All process cooling is done using dedicated indirect (closed loop) cooling towers. When loads are extreme, the excess cooling is handled by a small heat exchanger using chilled water. This non-compressor based cooling method likely saves Applied thousands of dollars per year. Many facilities use 40F chilled water with plate heat exchangers to remove heat from their process cooling system, requiring about ten times the energy of a non-compressor system. 

A project is underway to install motion sensors and particle counters in the cleanroom bays, which will control recirculation fan VSD speed based upon demand. If the space in unoccupied, the fans will slow to minimum speed. When occupied, the fans will operate to maintain the desired particle levels based upon the real-time particle measurements. This control has the potential to cut annual fan energy use by up to 75%.

Two of the chilled water plant cooling tower fans have been retrofitted with VSDs to allow more precise control of the CWST and to take advantage of the fan energy savings possible with parallel fan operation.

Figure 6:  Applied Materials Case Study Data Analysis
Applied Materials: Chilled Water Plant Efficiency Upgrade
Descriptions                                                                                                    Formulas                                                                        Notes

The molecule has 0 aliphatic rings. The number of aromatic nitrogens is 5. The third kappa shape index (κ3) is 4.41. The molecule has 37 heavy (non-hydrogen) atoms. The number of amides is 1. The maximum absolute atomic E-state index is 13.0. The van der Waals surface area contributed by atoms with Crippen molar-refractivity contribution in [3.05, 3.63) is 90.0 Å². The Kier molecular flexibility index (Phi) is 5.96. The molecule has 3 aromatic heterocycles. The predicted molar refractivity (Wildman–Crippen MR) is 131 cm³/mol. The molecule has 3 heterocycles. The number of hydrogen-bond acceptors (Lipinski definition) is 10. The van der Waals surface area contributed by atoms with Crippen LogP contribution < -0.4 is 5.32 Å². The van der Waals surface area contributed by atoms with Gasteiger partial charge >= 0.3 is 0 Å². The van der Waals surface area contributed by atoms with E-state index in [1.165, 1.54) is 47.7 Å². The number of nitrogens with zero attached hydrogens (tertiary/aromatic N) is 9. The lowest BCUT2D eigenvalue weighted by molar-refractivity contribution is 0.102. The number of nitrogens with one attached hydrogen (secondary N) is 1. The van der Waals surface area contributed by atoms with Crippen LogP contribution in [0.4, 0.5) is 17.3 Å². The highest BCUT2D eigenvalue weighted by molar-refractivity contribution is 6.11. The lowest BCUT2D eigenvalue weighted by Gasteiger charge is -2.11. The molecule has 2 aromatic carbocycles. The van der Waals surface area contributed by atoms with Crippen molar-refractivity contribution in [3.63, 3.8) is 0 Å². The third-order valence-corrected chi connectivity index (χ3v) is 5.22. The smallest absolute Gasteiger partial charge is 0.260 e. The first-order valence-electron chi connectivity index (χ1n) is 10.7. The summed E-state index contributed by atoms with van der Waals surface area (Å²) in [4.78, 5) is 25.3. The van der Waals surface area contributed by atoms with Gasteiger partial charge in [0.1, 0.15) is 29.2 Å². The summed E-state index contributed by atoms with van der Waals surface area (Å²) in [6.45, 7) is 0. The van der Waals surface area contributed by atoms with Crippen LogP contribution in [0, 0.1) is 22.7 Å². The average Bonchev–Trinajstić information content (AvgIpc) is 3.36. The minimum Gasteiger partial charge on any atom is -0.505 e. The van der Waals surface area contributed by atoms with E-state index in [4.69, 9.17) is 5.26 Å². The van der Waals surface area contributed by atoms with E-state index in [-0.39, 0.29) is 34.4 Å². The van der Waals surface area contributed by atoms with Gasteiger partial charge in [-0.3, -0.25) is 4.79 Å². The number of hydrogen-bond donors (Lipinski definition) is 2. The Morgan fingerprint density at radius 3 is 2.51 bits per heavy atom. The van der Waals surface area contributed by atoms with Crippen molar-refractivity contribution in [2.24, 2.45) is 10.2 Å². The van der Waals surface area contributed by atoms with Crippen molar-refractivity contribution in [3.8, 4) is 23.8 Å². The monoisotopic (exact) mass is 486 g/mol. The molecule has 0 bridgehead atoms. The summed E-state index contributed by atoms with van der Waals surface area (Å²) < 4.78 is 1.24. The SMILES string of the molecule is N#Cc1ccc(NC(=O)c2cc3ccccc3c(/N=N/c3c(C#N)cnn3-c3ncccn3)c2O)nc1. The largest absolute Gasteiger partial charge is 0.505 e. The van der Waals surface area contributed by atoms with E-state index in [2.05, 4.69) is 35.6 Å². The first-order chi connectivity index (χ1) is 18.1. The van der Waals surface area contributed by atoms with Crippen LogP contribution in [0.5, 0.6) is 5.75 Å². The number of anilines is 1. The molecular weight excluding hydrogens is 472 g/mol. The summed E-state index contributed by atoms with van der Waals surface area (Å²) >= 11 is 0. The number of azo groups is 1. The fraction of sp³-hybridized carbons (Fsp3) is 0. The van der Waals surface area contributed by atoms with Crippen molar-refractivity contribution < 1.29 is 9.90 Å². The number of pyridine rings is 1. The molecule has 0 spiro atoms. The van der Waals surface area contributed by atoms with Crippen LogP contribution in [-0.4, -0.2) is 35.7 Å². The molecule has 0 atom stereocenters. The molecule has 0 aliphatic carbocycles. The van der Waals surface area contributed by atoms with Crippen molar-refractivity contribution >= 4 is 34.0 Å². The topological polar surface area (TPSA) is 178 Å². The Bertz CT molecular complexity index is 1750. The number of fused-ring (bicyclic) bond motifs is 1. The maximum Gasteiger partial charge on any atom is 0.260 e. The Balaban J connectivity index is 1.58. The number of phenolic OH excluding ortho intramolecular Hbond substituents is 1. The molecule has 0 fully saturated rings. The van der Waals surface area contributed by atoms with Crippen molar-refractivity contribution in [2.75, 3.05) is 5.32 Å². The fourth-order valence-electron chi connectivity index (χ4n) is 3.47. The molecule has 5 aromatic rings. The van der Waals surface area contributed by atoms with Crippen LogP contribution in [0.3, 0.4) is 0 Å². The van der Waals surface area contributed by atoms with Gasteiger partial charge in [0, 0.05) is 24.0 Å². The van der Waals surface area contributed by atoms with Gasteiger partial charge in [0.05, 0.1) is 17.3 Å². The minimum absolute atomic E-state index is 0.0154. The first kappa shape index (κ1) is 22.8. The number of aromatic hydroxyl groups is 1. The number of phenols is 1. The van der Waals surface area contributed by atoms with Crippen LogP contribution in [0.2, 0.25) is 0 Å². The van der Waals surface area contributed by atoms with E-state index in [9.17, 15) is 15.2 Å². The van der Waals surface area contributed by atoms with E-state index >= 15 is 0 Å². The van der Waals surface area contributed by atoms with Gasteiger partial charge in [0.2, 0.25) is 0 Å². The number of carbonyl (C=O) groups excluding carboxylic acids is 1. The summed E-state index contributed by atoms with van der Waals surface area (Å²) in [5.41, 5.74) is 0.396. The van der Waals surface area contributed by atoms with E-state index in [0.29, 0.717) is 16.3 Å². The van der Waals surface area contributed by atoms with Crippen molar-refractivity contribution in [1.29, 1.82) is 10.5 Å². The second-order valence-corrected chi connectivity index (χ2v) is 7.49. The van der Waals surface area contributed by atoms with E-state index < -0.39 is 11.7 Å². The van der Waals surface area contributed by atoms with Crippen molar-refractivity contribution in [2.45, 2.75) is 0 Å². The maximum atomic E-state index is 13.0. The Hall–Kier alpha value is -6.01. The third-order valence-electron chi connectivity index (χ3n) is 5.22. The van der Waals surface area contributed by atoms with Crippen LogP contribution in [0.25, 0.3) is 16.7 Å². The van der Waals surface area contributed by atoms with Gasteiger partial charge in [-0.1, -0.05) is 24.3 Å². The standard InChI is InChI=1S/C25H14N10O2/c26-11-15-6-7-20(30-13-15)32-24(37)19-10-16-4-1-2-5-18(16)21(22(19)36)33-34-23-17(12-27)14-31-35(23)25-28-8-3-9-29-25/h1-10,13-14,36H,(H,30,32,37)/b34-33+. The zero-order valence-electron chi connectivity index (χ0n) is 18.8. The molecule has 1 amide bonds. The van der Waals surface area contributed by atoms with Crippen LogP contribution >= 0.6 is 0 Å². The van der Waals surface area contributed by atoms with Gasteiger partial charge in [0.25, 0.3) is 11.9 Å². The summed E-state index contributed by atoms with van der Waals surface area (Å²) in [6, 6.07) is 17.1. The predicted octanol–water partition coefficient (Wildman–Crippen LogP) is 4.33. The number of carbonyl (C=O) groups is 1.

VSD Chiller Efficiency at Full Load
0.70 kW/ton
Measured data
Annual Average VSD Chiller Load
425 tons
Estimated based upon measurements and discussions
with building staff
VSD Chiller Efficiency at Average Load
0.42 kW/ton
Measured data - includes impacts of VSD operation and
CWST reset
Annual Average Hours of VSD Chiller
6,500 h/y
Estimated - chiller runs exclusively in winter and every
night during other seasons
Total Annual VSD Chiller Energy Savings
with VSD and CWST Reset
773,500 kWh/y
B x (A - C) x D
Assuming this chiller would operate at its full load
efficiency on average when operating without the VSD
Non-VSD Chiller Efficiency at 70 Deg F
CWST (typical CWST setpoint)
0.65 kW/ton
Estimated based upon measured data for VSD chiller,
which is a smaller version of this chiller


Non-VSD Chiller Efficiency at 60 Deg F
CWST (measured average with reset)

0.52 kW/ton
F x [1 - (2% x [(70
Deg F) - (60 Deg
Assuming a 2% efficiency improvement for each degree
F reduction in CWST - the data for the VSD chiller
indicates an improvement of over 5%, but also includes
the affects of the VSD
Annual Average Non-VSD Chiller Load
625 tons
Estimated based upon measurements, observations, and
discussions with building staff
Annual Average Hours of Non-VSD Chiller
3,500 h/y
Estimated - chiller runs daily in summer and on warm
days during other seasons
Total Annual Non-VSD Chiller Energy
Savings with CWST Reset
284,375 kWh/y
(F - G) x H x I

Total Annual Chiller Energy Savings
1,057,875 kWh/y

Average Cost of Electricity
$0.070 per kWh
Assumed based upon prevailing Santa Clara utility rates
Total Electricity Cost Reduction
$74,051 per y

Actual Cost of VSD Retrofit and Cooling
Tower Control Programing
From Applied Materials
Project Payback
2.7 y